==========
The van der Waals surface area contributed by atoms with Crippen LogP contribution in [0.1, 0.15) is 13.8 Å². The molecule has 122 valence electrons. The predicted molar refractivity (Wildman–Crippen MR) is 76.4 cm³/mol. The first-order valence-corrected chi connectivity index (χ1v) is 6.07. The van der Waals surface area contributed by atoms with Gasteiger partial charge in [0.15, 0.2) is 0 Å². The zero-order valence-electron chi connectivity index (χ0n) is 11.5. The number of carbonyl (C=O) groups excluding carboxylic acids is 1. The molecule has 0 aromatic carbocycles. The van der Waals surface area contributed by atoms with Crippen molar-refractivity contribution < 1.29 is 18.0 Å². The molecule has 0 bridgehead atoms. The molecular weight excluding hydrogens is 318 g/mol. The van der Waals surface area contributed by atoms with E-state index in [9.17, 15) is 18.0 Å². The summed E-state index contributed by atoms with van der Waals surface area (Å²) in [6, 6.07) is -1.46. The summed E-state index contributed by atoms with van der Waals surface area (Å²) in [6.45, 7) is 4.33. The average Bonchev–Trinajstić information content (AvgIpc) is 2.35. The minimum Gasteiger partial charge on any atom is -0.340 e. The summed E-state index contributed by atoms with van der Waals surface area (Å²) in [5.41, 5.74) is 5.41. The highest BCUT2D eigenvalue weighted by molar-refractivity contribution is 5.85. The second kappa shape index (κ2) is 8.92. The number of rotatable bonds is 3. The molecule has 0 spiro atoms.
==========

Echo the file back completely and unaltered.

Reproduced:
The van der Waals surface area contributed by atoms with Crippen LogP contribution in [0.1, 0.15) is 13.8 Å². The molecule has 122 valence electrons. The predicted molar refractivity (Wildman–Crippen MR) is 76.4 cm³/mol. The first-order valence-corrected chi connectivity index (χ1v) is 6.07. The van der Waals surface area contributed by atoms with Gasteiger partial charge in [0.15, 0.2) is 0 Å². The zero-order valence-electron chi connectivity index (χ0n) is 11.5. The number of carbonyl (C=O) groups excluding carboxylic acids is 1. The molecule has 0 aromatic carbocycles. The van der Waals surface area contributed by atoms with Crippen molar-refractivity contribution < 1.29 is 18.0 Å². The molecule has 0 bridgehead atoms. The molecular weight excluding hydrogens is 318 g/mol. The van der Waals surface area contributed by atoms with E-state index in [9.17, 15) is 18.0 Å². The summed E-state index contributed by atoms with van der Waals surface area (Å²) in [6, 6.07) is -1.46. The summed E-state index contributed by atoms with van der Waals surface area (Å²) in [6.45, 7) is 4.33. The average Bonchev–Trinajstić information content (AvgIpc) is 2.35. The minimum Gasteiger partial charge on any atom is -0.340 e. The summed E-state index contributed by atoms with van der Waals surface area (Å²) in [5.41, 5.74) is 5.41. The highest BCUT2D eigenvalue weighted by molar-refractivity contribution is 5.85. The second kappa shape index (κ2) is 8.92. The number of rotatable bonds is 3. The molecule has 0 spiro atoms.